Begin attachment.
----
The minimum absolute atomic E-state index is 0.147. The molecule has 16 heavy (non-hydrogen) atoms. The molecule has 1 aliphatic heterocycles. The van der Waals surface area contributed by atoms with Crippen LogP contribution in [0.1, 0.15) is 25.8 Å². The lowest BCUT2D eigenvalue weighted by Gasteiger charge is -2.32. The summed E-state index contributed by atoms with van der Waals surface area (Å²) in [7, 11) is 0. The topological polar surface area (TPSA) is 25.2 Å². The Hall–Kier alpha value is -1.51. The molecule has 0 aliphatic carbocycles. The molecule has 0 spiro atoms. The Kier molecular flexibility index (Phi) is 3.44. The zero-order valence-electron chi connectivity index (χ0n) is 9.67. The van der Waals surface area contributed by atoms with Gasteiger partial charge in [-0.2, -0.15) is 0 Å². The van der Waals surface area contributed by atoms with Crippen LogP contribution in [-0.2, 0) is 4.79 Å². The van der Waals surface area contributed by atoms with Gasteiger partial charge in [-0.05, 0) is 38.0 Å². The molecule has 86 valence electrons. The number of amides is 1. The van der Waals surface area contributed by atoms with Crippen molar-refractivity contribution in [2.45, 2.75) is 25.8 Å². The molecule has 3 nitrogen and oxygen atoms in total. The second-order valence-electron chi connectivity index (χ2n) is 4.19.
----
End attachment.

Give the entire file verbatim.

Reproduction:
The minimum absolute atomic E-state index is 0.147. The molecule has 16 heavy (non-hydrogen) atoms. The molecule has 1 aliphatic heterocycles. The van der Waals surface area contributed by atoms with Crippen LogP contribution in [0.1, 0.15) is 25.8 Å². The lowest BCUT2D eigenvalue weighted by Gasteiger charge is -2.32. The summed E-state index contributed by atoms with van der Waals surface area (Å²) in [7, 11) is 0. The topological polar surface area (TPSA) is 25.2 Å². The Hall–Kier alpha value is -1.51. The molecule has 0 aliphatic carbocycles. The molecule has 0 spiro atoms. The Kier molecular flexibility index (Phi) is 3.44. The zero-order valence-electron chi connectivity index (χ0n) is 9.67. The van der Waals surface area contributed by atoms with Gasteiger partial charge in [-0.2, -0.15) is 0 Å². The van der Waals surface area contributed by atoms with Crippen LogP contribution in [-0.2, 0) is 4.79 Å². The van der Waals surface area contributed by atoms with Gasteiger partial charge in [-0.05, 0) is 38.0 Å². The molecule has 86 valence electrons. The number of amides is 1. The van der Waals surface area contributed by atoms with Crippen molar-refractivity contribution in [2.45, 2.75) is 25.8 Å². The molecule has 3 nitrogen and oxygen atoms in total. The second-order valence-electron chi connectivity index (χ2n) is 4.19.